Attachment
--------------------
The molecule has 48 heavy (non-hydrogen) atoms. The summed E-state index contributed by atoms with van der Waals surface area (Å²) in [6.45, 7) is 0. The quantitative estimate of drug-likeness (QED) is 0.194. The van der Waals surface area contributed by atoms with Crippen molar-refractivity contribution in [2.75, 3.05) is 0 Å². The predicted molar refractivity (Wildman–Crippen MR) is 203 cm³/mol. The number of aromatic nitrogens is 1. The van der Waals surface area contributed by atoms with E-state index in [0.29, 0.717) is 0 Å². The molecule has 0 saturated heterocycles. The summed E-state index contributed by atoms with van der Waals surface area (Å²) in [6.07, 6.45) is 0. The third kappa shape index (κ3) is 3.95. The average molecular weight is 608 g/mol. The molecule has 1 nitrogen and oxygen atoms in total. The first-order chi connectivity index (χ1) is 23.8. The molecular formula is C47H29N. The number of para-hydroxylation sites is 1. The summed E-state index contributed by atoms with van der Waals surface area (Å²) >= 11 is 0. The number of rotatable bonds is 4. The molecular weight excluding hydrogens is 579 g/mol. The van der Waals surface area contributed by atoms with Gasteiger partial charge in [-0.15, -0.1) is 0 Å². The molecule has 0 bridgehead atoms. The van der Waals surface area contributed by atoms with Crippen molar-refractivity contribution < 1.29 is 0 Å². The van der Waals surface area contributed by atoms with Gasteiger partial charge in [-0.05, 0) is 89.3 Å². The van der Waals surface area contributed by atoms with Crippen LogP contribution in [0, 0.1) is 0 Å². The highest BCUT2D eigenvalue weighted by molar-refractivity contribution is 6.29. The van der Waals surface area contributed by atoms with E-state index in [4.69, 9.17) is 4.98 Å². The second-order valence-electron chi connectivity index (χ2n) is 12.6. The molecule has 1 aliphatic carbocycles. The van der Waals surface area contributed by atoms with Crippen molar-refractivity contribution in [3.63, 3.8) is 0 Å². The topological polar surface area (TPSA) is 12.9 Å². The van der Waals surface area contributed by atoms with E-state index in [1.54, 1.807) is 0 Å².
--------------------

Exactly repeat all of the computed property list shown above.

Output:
The molecule has 48 heavy (non-hydrogen) atoms. The summed E-state index contributed by atoms with van der Waals surface area (Å²) in [6.45, 7) is 0. The quantitative estimate of drug-likeness (QED) is 0.194. The van der Waals surface area contributed by atoms with Crippen molar-refractivity contribution in [2.75, 3.05) is 0 Å². The predicted molar refractivity (Wildman–Crippen MR) is 203 cm³/mol. The number of aromatic nitrogens is 1. The van der Waals surface area contributed by atoms with E-state index in [0.29, 0.717) is 0 Å². The molecule has 0 saturated heterocycles. The summed E-state index contributed by atoms with van der Waals surface area (Å²) in [6.07, 6.45) is 0. The third kappa shape index (κ3) is 3.95. The average molecular weight is 608 g/mol. The molecule has 1 nitrogen and oxygen atoms in total. The first-order chi connectivity index (χ1) is 23.8. The molecular formula is C47H29N. The number of para-hydroxylation sites is 1. The summed E-state index contributed by atoms with van der Waals surface area (Å²) >= 11 is 0. The number of rotatable bonds is 4. The molecular weight excluding hydrogens is 579 g/mol. The van der Waals surface area contributed by atoms with Gasteiger partial charge in [-0.15, -0.1) is 0 Å². The molecule has 0 bridgehead atoms. The van der Waals surface area contributed by atoms with Crippen molar-refractivity contribution < 1.29 is 0 Å². The van der Waals surface area contributed by atoms with Gasteiger partial charge in [-0.05, 0) is 89.3 Å². The van der Waals surface area contributed by atoms with Crippen LogP contribution in [0, 0.1) is 0 Å². The highest BCUT2D eigenvalue weighted by molar-refractivity contribution is 6.29. The van der Waals surface area contributed by atoms with E-state index in [4.69, 9.17) is 4.98 Å². The second-order valence-electron chi connectivity index (χ2n) is 12.6. The molecule has 1 aliphatic carbocycles. The van der Waals surface area contributed by atoms with Crippen molar-refractivity contribution in [3.63, 3.8) is 0 Å². The topological polar surface area (TPSA) is 12.9 Å². The van der Waals surface area contributed by atoms with E-state index in [1.54, 1.807) is 0 Å².